Rite Aid filed for Chapter 11 bankruptcy on Sunday, a move that would halt lawsuits the drugstore chain is facing over its alleged role in the US opioid crisis, and named a new chief executive.
The company said it has received a commitment for $3.45 billion in new financing from some of its lenders, which will provide enough liquidity to support it through the bankruptcy process.
The Chapter 11 filing will also allow Rite Aid to resolve litigation claims in an “equitable manner”.
Apart from the opioid lawsuits, the pharmacy chain has been struggling with total debts of $8.6 billion as of June 3, according to a court filing with the US Bankruptcy Court for the District of New Jersey, some of which is due to be repaid in 2025. Rite Aid also listed total assets of $7.65 billion.
Rite Aid appointed Jeffrey Stein as its new chief executive and chief restructuring officer, replacing interim chief Elizabeth Burr.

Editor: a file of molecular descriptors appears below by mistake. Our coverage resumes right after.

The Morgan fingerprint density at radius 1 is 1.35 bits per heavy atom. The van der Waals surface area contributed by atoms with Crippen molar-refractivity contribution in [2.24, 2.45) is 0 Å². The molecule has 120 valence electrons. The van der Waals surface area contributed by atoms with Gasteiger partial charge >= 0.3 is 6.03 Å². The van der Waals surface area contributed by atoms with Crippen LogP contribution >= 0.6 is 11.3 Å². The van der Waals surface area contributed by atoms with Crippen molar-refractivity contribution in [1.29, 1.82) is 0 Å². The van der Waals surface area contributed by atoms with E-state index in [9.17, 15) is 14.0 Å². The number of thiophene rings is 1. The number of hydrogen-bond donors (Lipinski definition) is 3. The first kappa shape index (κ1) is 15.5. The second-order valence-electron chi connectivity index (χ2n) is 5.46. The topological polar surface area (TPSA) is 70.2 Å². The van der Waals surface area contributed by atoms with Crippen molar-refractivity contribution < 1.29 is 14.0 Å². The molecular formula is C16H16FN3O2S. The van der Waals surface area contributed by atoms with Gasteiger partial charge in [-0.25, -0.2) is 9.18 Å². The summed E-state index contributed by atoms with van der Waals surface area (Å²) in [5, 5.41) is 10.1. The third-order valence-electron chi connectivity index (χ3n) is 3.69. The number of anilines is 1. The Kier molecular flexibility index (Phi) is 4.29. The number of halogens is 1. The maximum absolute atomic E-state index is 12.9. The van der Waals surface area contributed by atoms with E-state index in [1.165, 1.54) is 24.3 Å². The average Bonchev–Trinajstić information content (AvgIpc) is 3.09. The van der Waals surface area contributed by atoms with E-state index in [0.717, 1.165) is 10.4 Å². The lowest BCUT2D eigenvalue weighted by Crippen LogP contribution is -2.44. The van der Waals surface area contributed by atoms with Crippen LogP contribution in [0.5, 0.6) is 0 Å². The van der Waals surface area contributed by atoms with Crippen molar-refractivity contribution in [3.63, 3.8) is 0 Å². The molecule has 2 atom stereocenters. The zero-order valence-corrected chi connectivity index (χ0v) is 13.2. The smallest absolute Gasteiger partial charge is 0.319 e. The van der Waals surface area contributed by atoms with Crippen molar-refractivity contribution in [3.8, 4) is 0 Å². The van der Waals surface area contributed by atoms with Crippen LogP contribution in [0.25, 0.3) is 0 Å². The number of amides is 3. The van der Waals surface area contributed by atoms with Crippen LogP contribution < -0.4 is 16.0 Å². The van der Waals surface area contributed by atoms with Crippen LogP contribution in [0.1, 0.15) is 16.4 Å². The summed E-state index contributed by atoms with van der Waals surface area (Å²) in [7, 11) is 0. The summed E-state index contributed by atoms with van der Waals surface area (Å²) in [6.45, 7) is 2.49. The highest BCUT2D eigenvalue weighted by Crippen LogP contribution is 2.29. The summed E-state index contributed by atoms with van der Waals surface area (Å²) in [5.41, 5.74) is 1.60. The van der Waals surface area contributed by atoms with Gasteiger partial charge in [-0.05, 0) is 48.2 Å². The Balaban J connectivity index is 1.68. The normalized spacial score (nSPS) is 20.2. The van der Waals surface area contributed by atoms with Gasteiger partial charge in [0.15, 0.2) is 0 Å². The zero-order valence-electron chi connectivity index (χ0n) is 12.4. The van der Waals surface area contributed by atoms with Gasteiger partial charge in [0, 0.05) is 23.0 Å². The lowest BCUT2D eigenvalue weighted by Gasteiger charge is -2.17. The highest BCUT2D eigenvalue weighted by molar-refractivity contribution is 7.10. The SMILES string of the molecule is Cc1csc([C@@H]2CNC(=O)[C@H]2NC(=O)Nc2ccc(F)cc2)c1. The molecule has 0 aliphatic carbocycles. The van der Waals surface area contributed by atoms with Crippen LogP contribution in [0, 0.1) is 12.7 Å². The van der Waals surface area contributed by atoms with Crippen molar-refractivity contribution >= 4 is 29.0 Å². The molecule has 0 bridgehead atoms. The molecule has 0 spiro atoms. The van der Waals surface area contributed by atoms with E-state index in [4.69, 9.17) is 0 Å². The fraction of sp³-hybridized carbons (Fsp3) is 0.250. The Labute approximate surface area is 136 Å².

Mr Stein has been appointed to the company's board and Ms Burr will also remain on the board, it said.
Rite Aid will close more of its underperforming stores and will transfer employees at affected stores to other locations where possible, the company said, without providing further details.
Along with other pharmacy chains, Rite Aid has been named as a defendant in lawsuits that alleged they helped to fuel the opioid crisis in the US.
The US Department of Justice sued Rite Aid, accusing it of missing “red flags” as it illegally filled hundreds of thousands of prescriptions for controlled substances, including opioids.
The company operates more than 2,000 retail stores across 17 states in the US, although it is much smaller than rivals such as Walgreens Boots Alliance and CVS Health.
The Chapter 11 filing makes Rite Aid one of several companies that have filed for bankruptcy as they face lawsuits over the opioid crisis in the US.
Mallinckrodt, which is also facing litigation over its marketing of generic opioids, filed for its second bankruptcy in August and is in talks with major investors about selling some or all of its business units.
Rite Aid entered an agreement with MedImpact Healthcare Systems for the acquisition of its Elixir Solutions business. MedImpact will serve as the “stalking horse bidder” in a court-supervised sale process.